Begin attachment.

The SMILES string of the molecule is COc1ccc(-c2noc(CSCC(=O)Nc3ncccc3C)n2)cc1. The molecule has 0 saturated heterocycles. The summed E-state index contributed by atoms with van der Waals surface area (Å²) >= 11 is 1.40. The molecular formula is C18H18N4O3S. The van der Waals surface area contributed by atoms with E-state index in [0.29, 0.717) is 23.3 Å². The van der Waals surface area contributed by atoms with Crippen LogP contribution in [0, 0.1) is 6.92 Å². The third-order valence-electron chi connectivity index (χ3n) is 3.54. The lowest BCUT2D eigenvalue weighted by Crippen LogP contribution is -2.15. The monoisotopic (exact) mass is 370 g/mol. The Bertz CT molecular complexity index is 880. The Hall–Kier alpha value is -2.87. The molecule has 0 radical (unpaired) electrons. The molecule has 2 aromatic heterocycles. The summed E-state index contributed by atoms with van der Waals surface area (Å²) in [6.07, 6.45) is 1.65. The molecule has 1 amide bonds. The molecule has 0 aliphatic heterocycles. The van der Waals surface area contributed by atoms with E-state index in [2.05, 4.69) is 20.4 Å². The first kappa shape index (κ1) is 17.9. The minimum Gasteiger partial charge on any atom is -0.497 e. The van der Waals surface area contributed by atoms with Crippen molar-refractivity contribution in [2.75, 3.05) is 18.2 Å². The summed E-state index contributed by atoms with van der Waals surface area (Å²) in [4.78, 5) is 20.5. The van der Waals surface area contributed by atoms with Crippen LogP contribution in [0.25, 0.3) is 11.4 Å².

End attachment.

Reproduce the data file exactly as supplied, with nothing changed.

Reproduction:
The SMILES string of the molecule is COc1ccc(-c2noc(CSCC(=O)Nc3ncccc3C)n2)cc1. The molecule has 0 saturated heterocycles. The summed E-state index contributed by atoms with van der Waals surface area (Å²) >= 11 is 1.40. The molecular formula is C18H18N4O3S. The van der Waals surface area contributed by atoms with E-state index in [0.29, 0.717) is 23.3 Å². The van der Waals surface area contributed by atoms with Crippen LogP contribution in [0, 0.1) is 6.92 Å². The third-order valence-electron chi connectivity index (χ3n) is 3.54. The lowest BCUT2D eigenvalue weighted by Crippen LogP contribution is -2.15. The monoisotopic (exact) mass is 370 g/mol. The Bertz CT molecular complexity index is 880. The Hall–Kier alpha value is -2.87. The molecule has 0 radical (unpaired) electrons. The molecule has 2 aromatic heterocycles. The summed E-state index contributed by atoms with van der Waals surface area (Å²) in [6.07, 6.45) is 1.65. The molecule has 1 amide bonds. The molecule has 0 aliphatic heterocycles. The van der Waals surface area contributed by atoms with E-state index in [2.05, 4.69) is 20.4 Å². The first kappa shape index (κ1) is 17.9. The minimum Gasteiger partial charge on any atom is -0.497 e. The van der Waals surface area contributed by atoms with Crippen molar-refractivity contribution in [2.75, 3.05) is 18.2 Å². The summed E-state index contributed by atoms with van der Waals surface area (Å²) in [4.78, 5) is 20.5. The van der Waals surface area contributed by atoms with Crippen LogP contribution in [0.25, 0.3) is 11.4 Å².